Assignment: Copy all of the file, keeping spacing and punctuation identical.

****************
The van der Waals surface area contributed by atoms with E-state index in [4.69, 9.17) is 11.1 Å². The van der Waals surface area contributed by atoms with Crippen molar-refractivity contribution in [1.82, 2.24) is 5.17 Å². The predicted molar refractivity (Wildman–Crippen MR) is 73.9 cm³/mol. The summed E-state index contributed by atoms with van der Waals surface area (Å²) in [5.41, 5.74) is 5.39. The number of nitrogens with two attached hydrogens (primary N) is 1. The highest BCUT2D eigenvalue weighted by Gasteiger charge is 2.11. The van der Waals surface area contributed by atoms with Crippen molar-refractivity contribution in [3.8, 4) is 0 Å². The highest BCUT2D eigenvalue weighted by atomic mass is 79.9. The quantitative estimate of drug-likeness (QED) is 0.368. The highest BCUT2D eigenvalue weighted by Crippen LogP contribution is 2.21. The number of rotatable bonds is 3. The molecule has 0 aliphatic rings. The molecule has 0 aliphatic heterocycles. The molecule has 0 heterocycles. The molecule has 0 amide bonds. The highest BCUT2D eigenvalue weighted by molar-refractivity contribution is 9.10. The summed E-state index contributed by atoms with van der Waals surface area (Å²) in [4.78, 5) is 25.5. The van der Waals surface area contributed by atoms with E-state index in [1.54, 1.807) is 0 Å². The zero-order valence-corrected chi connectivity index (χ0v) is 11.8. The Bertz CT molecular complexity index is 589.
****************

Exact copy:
The van der Waals surface area contributed by atoms with E-state index in [4.69, 9.17) is 11.1 Å². The van der Waals surface area contributed by atoms with Crippen molar-refractivity contribution in [1.82, 2.24) is 5.17 Å². The predicted molar refractivity (Wildman–Crippen MR) is 73.9 cm³/mol. The summed E-state index contributed by atoms with van der Waals surface area (Å²) in [5.41, 5.74) is 5.39. The number of nitrogens with two attached hydrogens (primary N) is 1. The highest BCUT2D eigenvalue weighted by Gasteiger charge is 2.11. The van der Waals surface area contributed by atoms with Crippen molar-refractivity contribution in [3.8, 4) is 0 Å². The highest BCUT2D eigenvalue weighted by atomic mass is 79.9. The quantitative estimate of drug-likeness (QED) is 0.368. The highest BCUT2D eigenvalue weighted by Crippen LogP contribution is 2.21. The number of rotatable bonds is 3. The molecule has 0 aliphatic rings. The molecule has 0 aliphatic heterocycles. The molecule has 0 heterocycles. The molecule has 0 amide bonds. The highest BCUT2D eigenvalue weighted by molar-refractivity contribution is 9.10. The summed E-state index contributed by atoms with van der Waals surface area (Å²) in [4.78, 5) is 25.5. The van der Waals surface area contributed by atoms with E-state index in [1.54, 1.807) is 0 Å². The zero-order valence-corrected chi connectivity index (χ0v) is 11.8. The Bertz CT molecular complexity index is 589.